Forbidden Zones in Translation
By Eric Abrahamsen, published
The following is a translation of this article from Caijing magazine, entitled 译书有禁区 (Book Translation's 'Forbidden Area' in China).
Here's a comment left by a netizen on this writer's blog post, 'Huiyuan is a Foreign Enterprise':
"Is there a Chinese language version of Capitalism with Chinese Characteristics? Can you buy it on the Mainland?"
My blog post described a few ideas from a new book by Professor Huang Yasheng, at MIT's Sloan School of Management (Yasheng Huang, Capitalism with Chinese Characteristics: Entrepreneurship and the State, Cambridge University Press, 2008).
Professor Huang is an overseas-Chinese scholar, and his book is written in English. But I must agree with the commenter's point: there's little chance that a Chinese translation of the book could be published.
In fact, very few books published abroad by overseas-Chinese scholars are translated into Chinese, particularly when the books are written on the subject of China. Some scholarly works are translated into Chinese, but with some of the contents altered. Of course, works by non overseas-Chinese also meet with the same treatment.
I'll give a few other examples of which I'm aware:
In 2005, Hu Danian, professor of history at the City University of New York, published China and Albert Einstein through the Harvard University Press (China and Albert Einstein: The Reception of the Physicist and His Theory in China, 1917-1979, Harvard University Press, 2005). One year later, Professor Hu translated his own book into Chinese as 爱因斯坦在中国 (1917－1979), adding quite a bit of newly-discovered historical material, and it was published by the Shanghai Science and Technology Education Publishing House, part of the Shanghai Century Publishing Group.
The part of the book describing criticisms of Einstein and his theories during the Cultural Revolution was deleted, and the names of several famous people, including famous scientists, were removed. Interested readers can compare the published versions with some chapters available online:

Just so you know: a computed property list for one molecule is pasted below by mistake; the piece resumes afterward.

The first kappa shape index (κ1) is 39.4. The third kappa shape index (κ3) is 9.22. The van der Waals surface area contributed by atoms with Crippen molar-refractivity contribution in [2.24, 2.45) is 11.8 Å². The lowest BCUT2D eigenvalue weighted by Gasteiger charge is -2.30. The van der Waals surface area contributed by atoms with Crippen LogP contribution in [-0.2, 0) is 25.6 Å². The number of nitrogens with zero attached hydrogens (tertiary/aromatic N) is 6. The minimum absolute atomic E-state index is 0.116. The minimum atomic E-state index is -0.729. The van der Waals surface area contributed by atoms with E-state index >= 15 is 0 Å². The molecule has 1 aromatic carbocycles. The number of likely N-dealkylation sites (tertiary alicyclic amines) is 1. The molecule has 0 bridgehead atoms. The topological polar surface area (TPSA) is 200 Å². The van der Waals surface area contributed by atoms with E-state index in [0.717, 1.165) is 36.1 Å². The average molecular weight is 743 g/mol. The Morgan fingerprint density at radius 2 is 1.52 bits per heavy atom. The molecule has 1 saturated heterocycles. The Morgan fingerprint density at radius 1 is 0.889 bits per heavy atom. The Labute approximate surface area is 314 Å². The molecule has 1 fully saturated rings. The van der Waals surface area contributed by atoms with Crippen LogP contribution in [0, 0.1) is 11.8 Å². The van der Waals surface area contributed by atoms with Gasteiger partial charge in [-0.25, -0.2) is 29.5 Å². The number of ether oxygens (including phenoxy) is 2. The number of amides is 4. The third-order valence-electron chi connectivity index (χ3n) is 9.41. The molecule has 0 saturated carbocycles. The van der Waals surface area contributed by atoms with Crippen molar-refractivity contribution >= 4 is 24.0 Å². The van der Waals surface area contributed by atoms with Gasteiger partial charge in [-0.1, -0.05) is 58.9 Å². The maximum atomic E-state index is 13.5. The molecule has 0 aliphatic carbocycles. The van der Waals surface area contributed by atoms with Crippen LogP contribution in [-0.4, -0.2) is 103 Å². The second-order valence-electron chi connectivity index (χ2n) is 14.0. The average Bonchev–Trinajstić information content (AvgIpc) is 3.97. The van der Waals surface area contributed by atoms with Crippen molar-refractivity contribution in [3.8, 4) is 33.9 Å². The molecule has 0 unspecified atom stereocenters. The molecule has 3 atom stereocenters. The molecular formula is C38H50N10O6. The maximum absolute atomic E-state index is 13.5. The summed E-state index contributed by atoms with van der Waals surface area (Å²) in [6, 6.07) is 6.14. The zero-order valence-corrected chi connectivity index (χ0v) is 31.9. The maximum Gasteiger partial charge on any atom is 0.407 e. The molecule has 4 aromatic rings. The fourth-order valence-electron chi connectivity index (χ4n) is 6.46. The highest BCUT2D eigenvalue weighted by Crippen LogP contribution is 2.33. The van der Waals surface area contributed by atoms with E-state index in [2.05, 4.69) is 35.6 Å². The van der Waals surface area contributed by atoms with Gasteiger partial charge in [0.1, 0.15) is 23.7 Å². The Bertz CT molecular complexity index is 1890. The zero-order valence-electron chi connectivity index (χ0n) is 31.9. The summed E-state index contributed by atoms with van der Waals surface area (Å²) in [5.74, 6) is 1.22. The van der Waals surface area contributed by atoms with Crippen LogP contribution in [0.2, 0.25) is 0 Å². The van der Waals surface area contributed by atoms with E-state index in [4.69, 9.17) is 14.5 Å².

The Chinese Century: The Rising Chinese Economy and Its Impact on the Global Economy, the Balance of Power, and Your Job (Wharton School Publishing, 2004), by Professor Oded Shenkar, Ohio State University's School of Business, was published in Chinese in 2005 by the People's University Press. But the chapters on intellectual property rights were deleted altogether, because the translator did not agree with the writer's point of view.
Some writers' works are treated very differently. Chinese readers are all familiar with the famous Chinese-born writer Zhang Chunru (Iris Chang), whose book The Rape of Nanking: The Forgotten Holocaust of World War II (Basic Books, 1997) was called "the first English-language book to fully research the Nanjing Massacre". The Oriental Publishing House once published a Chinese translation of this book: The Forgotten Massacre: The Rape of Nanking (I seem to recall having read another Chinese translation, as well).
But Iris Chang's first book, the one that made her famous, is a biography the father of the guided missile in China, Qian Xuesen: Thread of the Silkworm (Basic Books, 1995). This book describes Qian Xusen's contributions to the develoment of rocket technology in America, how he left America after falling prey to McCarthyism, and how he re-invigorated the development of space-flight in China.
Perhaps because of its descriptions of Qian Xusen's experiences in America, this book, thoroughly deserving of translation, could not be published on the Mainland. Luckily it was published in Taiwan: The Father of the Chinese Guided Missile: the Riddle of Qian Xusen (Taiwan Tianxia Publishing Company, 1996).
I myself have had similar experiences. My English-language book China's Scientific Elite (RoutledgeCurzon, 2004) discusses how the formation of a Chinese scientific elite fit with principles of universalism. Though it was recommended by domestic experts it stands very little chance of being translated, as it is obliged to make mention of the "both red and expert" issue.
I remember in 1979, when Reading magazine was established, they once said "there should be no forbidden zones in reading". Today, the forbidden zones may be gone for readers, but they still exist for translation.